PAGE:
Unique and engaging learning experience for biomedical students


Corsano collaborates with Biomedical Engineering Departments of respected universities.

Wearable sensors have become increasingly popular in recent years, and their use in education is an area of growing interest. By having each student wear their own wearable throughout the semester, professors provide them with a hands-on experience and a deeper understanding of wearable data and its capabilities. Analyzing their own and pooled classmates' data also promotes collaboration and discussion, allowing students to learn from each other's experiences.

CardioWatch 287-2 provides a unique and engaging learning experience for Biomedical Engineering students. Recently, Purdue University offered a graduate course “Wearable Sensor Technologies in Healthcare”.  The course covered the principles and applications of wearable sensor technologies in healthcare. Students learned about the design, fabrication, and testing of wearable sensors for monitoring various physiological and clinical parameters. Each student received a CardioWatch 287-2 and processed vital signs data measured by the device. They deployed multiple data analysis techniques for extracting relevant information from raw sensor data.

Contrary to most other wearable devices, Corsano gives access to raw data PPG G/R/Ir, BIOZ, Temperature, etc. at 25Hz, 32Hz and 128Hz.

Example PPG Red and Infrared measured by CardioWatch 287-2
The students were very engaged and enjoyed using their Corsano devices. Topics included vital signs monitoring, sleep monitoring, physical activity tracking, disease diagnosis and management. Students also learned about the regulatory and ethical considerations for wearable sensor technologies in healthcare.
Having 20+ advanced biomedical engineering students (and a few faculty and Teaching Assistants) at Purdue University working with CardioWatch technology every year will not only be a wonderful experience for them, but also provided the Corsano team benefits as students offered help on new projects Corsano did not have the bandwidth to address.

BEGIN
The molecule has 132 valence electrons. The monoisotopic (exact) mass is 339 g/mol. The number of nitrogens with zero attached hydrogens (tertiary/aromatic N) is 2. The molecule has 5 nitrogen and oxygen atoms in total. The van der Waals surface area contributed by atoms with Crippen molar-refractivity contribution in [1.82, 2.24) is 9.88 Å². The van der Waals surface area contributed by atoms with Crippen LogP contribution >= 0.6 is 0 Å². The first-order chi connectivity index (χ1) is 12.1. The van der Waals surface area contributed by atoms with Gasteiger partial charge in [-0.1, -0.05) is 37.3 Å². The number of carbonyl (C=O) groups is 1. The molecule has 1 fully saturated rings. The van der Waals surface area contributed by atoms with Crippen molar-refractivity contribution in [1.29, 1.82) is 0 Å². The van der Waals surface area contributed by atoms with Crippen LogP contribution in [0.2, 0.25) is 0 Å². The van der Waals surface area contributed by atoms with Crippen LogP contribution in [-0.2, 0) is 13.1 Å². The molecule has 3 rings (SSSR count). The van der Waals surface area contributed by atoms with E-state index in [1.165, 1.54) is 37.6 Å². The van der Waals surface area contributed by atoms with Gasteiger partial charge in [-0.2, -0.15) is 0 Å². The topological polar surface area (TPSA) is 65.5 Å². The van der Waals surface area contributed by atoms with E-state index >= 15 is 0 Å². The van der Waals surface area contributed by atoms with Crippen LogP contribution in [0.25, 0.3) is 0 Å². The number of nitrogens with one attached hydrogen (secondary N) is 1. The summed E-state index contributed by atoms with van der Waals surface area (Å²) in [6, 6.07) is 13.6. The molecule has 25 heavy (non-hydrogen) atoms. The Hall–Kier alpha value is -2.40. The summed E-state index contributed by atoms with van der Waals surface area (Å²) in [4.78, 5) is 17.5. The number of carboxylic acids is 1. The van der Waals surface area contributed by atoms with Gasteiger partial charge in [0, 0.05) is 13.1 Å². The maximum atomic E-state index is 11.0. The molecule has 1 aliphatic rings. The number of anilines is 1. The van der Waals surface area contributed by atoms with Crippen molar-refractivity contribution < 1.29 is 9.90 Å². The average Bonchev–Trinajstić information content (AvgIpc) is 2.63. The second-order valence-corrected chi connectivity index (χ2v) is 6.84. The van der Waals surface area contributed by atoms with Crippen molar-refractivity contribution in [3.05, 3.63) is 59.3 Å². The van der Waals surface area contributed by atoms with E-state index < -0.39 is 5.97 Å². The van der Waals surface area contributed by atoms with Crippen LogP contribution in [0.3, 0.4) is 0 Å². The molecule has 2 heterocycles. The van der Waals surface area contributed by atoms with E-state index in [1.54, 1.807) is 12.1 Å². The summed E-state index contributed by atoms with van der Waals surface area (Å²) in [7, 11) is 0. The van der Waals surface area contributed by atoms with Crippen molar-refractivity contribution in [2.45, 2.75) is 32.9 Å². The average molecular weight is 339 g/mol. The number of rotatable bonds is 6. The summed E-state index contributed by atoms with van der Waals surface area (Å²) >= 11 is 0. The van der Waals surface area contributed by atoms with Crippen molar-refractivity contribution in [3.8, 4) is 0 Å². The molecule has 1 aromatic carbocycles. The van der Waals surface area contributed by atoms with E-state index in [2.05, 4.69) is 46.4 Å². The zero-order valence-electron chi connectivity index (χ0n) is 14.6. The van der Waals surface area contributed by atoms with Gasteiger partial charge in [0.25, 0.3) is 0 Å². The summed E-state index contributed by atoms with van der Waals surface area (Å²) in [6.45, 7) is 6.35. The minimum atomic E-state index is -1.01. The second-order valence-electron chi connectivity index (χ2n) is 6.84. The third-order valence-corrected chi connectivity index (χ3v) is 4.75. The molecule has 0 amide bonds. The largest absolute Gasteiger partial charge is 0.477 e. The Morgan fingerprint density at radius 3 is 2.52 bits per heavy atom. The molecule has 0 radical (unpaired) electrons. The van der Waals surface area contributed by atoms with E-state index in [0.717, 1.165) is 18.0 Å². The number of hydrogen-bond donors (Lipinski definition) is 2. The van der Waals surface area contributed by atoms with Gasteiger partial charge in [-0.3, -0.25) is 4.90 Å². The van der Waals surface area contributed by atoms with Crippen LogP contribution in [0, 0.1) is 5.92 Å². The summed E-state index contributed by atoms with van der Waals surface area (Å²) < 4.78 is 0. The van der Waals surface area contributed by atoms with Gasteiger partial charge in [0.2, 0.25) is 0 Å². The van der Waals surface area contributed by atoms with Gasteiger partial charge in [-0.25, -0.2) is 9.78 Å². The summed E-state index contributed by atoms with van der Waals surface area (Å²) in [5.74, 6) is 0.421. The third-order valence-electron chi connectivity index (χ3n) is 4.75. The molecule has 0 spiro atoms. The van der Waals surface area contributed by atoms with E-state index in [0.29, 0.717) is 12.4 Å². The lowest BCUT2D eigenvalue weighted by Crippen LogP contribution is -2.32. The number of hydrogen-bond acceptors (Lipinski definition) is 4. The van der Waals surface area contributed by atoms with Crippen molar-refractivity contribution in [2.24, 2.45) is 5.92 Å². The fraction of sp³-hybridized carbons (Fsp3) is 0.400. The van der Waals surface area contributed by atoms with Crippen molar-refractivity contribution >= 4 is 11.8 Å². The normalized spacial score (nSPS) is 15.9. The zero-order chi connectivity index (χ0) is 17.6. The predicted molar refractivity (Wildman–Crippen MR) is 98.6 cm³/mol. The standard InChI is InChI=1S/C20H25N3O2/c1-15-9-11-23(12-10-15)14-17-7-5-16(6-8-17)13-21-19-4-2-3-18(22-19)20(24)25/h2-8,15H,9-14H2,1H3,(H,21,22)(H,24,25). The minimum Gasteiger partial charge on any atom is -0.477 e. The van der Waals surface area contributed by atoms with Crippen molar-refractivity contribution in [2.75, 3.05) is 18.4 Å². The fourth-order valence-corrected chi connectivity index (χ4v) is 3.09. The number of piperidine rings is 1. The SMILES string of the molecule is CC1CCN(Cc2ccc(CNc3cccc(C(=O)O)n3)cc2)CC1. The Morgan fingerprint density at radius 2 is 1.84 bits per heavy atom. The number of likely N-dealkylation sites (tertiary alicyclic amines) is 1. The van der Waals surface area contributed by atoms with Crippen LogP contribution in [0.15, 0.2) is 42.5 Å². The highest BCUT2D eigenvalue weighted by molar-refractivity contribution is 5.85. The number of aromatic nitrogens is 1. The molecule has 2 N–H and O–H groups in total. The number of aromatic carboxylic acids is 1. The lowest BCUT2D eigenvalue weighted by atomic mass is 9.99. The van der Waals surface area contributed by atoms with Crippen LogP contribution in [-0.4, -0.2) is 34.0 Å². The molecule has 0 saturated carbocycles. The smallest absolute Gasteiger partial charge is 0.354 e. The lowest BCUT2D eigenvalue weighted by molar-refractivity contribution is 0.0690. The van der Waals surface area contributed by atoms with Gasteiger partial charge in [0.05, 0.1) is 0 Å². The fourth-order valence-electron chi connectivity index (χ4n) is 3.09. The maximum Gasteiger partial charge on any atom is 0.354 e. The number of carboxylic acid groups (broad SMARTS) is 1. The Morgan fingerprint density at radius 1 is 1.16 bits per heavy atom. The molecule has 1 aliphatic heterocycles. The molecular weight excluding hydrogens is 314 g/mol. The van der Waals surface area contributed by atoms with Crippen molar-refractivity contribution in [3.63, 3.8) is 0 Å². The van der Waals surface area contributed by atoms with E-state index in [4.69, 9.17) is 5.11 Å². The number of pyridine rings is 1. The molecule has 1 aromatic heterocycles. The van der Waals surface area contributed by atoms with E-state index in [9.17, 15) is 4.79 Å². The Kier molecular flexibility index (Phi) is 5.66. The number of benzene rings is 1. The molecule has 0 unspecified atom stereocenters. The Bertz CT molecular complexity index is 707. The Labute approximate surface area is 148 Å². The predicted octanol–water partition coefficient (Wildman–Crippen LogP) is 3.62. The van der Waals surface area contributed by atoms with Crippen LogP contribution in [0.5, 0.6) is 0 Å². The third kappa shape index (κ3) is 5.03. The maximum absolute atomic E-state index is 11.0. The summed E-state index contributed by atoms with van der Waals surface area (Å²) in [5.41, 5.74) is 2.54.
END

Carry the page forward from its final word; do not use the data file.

Virtual Session

At the end of the course, Corsano participated in a virtual session to give the students the opportunity to ask some specific questions around what they have learned from their data analytic experience, but to also ask you more information about the history, visions and lessons learned through Corsano.  Most of the graduate biomedical engineering students in the class plan to join the healthcare industry in the future and loved to learn more from Corsano’s perspectives.

Professor Steve Steinbuhl of the Biomedical Engineerding Department at Purdue University wrote: I just wanted to thank all of you again for taking the time to speak to our students today.  We, and they really enjoyed the experience.  It was particularly valuable for them to hear your real-world experiences and point of view.  It helped them see what they are doing as much more than just class work.

As it was the first class, Purdue University limited size to 24 students. The class was so popular that they are anticipating trying to increase the class size to 75 students for next year.

Publication recently published on this course - Educating the healthcare workforce of the future: lessons learned from the development and implementation of a ‘Wearables in Healthcare’ course.

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